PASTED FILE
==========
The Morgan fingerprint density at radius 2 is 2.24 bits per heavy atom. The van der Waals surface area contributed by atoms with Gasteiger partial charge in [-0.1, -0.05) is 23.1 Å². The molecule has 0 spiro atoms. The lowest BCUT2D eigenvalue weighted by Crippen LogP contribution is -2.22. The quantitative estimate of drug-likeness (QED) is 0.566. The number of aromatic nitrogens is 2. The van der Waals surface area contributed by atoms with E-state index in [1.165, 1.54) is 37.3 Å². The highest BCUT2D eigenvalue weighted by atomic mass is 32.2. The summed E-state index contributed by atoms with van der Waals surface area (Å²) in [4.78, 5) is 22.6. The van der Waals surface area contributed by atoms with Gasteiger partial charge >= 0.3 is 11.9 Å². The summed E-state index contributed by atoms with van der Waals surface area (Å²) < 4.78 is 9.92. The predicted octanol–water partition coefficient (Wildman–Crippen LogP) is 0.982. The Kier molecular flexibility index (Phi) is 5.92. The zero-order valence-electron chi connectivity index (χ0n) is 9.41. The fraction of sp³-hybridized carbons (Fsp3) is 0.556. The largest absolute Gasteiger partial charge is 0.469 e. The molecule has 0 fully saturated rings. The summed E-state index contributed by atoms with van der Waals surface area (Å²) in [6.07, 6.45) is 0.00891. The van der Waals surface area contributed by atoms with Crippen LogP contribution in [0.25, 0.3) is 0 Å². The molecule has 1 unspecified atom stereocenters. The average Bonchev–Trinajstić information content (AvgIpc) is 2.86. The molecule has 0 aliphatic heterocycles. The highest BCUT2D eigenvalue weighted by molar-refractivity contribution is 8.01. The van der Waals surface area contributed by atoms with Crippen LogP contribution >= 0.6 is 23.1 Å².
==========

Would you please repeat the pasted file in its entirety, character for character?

The Morgan fingerprint density at radius 2 is 2.24 bits per heavy atom. The van der Waals surface area contributed by atoms with Gasteiger partial charge in [-0.1, -0.05) is 23.1 Å². The molecule has 0 spiro atoms. The lowest BCUT2D eigenvalue weighted by Crippen LogP contribution is -2.22. The quantitative estimate of drug-likeness (QED) is 0.566. The number of aromatic nitrogens is 2. The van der Waals surface area contributed by atoms with E-state index in [1.165, 1.54) is 37.3 Å². The highest BCUT2D eigenvalue weighted by atomic mass is 32.2. The summed E-state index contributed by atoms with van der Waals surface area (Å²) in [4.78, 5) is 22.6. The van der Waals surface area contributed by atoms with Gasteiger partial charge >= 0.3 is 11.9 Å². The summed E-state index contributed by atoms with van der Waals surface area (Å²) < 4.78 is 9.92. The predicted octanol–water partition coefficient (Wildman–Crippen LogP) is 0.982. The Kier molecular flexibility index (Phi) is 5.92. The zero-order valence-electron chi connectivity index (χ0n) is 9.41. The fraction of sp³-hybridized carbons (Fsp3) is 0.556. The largest absolute Gasteiger partial charge is 0.469 e. The molecule has 0 fully saturated rings. The summed E-state index contributed by atoms with van der Waals surface area (Å²) in [6.07, 6.45) is 0.00891. The van der Waals surface area contributed by atoms with Crippen LogP contribution in [0.25, 0.3) is 0 Å². The molecule has 1 unspecified atom stereocenters. The average Bonchev–Trinajstić information content (AvgIpc) is 2.86. The molecule has 0 aliphatic heterocycles. The highest BCUT2D eigenvalue weighted by molar-refractivity contribution is 8.01. The van der Waals surface area contributed by atoms with Crippen LogP contribution >= 0.6 is 23.1 Å².